My memory isn't the greatest, I'll acknowledge, but my first guitar is not going to be forgotten any time soon. I don't have any pictures of it, or of me playing it, no known recordings of its tone exist, and the guitar itself was long since disposed of, but the memory is still fresh with me, and I plan to keep that for a long, long time.
Truth is, I can't even remember if I got that guitar for my birthday or Christmas or both. (They're only a day apart, so the lines get a little blurry sometimes.) What I distinctly recall is my sister and late brother-in-law bringing a nylon-string guitar through the front door and handing it to me. You might say a few things changed that day.
The brand was nothing to speak of - just a cheap Chinese imported guitar. It took an old guy at church with some tools and know-how to make it even nearly acceptably playable, and even at that, it was still a task to play, and a chore to hear. Mr. Virtue showed me how to get started with my first few chords, beginning with C, then G, and on we went with all the necessary lessons. By the time barre chords came around, he shook his head and said, "Good luck!", but we found a way to make it work on that mile-wide, iron-flat fretboard anyway.
That gut-string guitar stayed with me until the summer Dan wanted to borrow it, and decided it was too humble to continue being played. Without my permission, he tossed the guitar in a dumpster, and left me with pretty much nothing. Oh well. It was time to move on to better tools by that point, and on we went to the next axe. I missed it for a while until I got a good feel for what a better guitar actually felt like, and never looked back from there.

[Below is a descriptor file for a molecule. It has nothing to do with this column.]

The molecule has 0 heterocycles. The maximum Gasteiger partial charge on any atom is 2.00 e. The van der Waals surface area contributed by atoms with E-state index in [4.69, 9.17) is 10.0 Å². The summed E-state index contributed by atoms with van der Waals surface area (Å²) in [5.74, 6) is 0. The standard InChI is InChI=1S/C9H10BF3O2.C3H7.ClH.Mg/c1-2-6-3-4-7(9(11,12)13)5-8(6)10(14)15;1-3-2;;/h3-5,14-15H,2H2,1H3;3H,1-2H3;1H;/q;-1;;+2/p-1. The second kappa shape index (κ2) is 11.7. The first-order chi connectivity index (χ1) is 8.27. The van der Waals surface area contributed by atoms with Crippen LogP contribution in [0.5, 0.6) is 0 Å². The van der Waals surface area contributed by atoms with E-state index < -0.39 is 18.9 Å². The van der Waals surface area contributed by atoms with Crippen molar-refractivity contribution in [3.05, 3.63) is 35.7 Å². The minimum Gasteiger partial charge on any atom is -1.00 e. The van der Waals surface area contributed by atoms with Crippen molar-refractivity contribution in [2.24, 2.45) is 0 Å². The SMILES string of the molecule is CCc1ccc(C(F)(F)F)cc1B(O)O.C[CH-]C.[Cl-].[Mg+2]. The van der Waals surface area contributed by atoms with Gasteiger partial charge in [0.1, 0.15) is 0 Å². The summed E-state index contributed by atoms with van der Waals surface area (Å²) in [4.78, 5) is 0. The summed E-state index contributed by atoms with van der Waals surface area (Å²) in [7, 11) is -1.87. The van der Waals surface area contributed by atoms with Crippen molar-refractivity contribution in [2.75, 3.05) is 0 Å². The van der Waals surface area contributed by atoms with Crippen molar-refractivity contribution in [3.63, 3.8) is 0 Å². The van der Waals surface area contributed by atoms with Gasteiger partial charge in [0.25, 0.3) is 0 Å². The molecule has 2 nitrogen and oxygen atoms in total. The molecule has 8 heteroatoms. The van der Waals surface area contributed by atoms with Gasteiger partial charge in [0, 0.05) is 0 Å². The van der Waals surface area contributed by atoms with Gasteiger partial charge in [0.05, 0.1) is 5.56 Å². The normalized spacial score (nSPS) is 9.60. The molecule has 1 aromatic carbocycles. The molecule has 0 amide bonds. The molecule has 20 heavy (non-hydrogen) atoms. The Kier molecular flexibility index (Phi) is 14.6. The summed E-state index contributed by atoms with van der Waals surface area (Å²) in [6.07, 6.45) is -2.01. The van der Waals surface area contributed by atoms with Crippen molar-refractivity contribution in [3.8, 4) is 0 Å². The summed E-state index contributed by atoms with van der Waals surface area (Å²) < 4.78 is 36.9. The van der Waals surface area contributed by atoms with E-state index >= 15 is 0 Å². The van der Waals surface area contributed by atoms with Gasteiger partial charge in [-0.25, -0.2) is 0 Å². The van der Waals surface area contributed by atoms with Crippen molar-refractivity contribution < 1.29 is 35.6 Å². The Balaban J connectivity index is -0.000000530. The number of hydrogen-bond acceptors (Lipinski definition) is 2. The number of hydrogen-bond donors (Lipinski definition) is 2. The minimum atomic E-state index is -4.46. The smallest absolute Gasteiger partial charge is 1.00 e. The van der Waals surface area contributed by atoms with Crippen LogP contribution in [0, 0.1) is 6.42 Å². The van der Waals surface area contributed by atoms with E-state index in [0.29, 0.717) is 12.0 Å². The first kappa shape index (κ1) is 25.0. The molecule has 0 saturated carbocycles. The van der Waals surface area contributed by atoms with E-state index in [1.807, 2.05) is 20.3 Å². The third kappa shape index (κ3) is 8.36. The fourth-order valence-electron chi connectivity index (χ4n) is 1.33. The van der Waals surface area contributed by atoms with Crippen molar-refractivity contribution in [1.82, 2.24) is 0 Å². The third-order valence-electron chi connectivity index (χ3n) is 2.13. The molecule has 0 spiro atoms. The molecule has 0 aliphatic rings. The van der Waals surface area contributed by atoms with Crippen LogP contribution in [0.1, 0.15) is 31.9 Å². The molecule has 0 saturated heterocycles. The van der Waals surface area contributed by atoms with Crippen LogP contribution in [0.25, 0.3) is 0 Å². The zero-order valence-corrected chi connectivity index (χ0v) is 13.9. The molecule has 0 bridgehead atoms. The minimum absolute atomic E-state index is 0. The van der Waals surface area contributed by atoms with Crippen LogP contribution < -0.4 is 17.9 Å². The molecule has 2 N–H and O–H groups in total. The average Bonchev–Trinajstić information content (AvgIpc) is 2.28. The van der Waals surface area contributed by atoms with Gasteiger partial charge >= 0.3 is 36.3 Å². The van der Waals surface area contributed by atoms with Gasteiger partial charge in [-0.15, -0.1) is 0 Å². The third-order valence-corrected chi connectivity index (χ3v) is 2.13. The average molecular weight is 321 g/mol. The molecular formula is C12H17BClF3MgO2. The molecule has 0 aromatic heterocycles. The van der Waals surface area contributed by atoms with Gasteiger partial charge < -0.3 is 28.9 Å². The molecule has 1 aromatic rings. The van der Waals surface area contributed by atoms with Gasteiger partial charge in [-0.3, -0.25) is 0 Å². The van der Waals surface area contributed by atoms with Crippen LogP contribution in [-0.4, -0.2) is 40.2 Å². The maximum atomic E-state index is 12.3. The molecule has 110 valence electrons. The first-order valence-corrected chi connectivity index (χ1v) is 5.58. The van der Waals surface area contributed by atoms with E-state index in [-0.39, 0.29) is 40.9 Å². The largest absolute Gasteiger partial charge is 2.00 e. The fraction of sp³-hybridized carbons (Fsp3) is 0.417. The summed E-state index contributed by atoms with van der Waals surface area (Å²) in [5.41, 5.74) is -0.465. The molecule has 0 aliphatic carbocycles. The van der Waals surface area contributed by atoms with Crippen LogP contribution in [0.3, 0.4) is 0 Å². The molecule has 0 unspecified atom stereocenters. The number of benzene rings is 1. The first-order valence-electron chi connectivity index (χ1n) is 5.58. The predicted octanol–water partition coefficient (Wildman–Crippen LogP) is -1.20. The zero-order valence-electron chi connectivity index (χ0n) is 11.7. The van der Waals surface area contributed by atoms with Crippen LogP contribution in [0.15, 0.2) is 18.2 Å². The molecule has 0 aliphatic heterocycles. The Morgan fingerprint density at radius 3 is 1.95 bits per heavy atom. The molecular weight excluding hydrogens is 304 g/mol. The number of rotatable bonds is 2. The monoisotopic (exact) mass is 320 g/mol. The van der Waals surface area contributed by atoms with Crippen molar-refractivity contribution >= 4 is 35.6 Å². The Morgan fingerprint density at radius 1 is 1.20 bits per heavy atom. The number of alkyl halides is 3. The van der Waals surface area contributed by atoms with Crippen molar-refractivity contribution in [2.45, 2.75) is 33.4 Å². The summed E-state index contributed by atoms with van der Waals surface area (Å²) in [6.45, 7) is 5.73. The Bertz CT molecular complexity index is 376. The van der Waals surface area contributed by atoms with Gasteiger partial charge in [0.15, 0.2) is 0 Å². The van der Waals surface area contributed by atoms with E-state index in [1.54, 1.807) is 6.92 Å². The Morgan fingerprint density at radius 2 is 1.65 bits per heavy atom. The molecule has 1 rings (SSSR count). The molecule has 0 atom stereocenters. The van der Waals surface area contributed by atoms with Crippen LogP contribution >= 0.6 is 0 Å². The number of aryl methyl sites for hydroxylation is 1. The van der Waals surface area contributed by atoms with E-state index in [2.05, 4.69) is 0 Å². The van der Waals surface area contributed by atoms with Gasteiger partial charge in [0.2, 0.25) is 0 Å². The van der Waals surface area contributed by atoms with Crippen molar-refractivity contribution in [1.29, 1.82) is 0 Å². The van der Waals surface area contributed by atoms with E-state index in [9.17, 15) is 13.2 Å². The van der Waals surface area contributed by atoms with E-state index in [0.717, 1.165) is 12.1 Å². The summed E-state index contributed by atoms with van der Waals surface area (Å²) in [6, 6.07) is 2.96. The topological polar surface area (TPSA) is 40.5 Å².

Is there some sentimentality left for that old Chinese piece? I suppose so, but it served its purpose well. I learned my notes, scales, chords, and the basics on it, and if I could play on that thing, I could play on anything. It also taught me a good lesson that I use with my students today - that a cheap guitar can be a frustration to a student. If it wasn't for Mr. Virtue and his patience, repair knowledge, and abilities, I probably would have quit playing guitar before I really got started. To this day I'm glad for someone who put in the time, care, and energy to pass along his passion for playing guitar. My sentiments aren't for the guitar itself, but instead for the experience.
The guitar is long gone, and several others have come and gone since. Not being a collector, I'm pretty well set on the four that I own and gig regularly, and perhaps the only one I really miss is the Guild, but that's another story. What it really boils down to is an appreciation for what you have when you have it. Whether it is a guitar or other piece of gear, a person or relationship, or anything else, there is no guarantee of how long we will hold on to anything we have. Appreciate it, learn from it, and do your best to be your best, and although loss might be sorrowful, it will not be in vain. Tomorrow is not guaranteed, so wrap your arms (or fingers) around today. It's well worth appreciating.
Don't forget... you are important.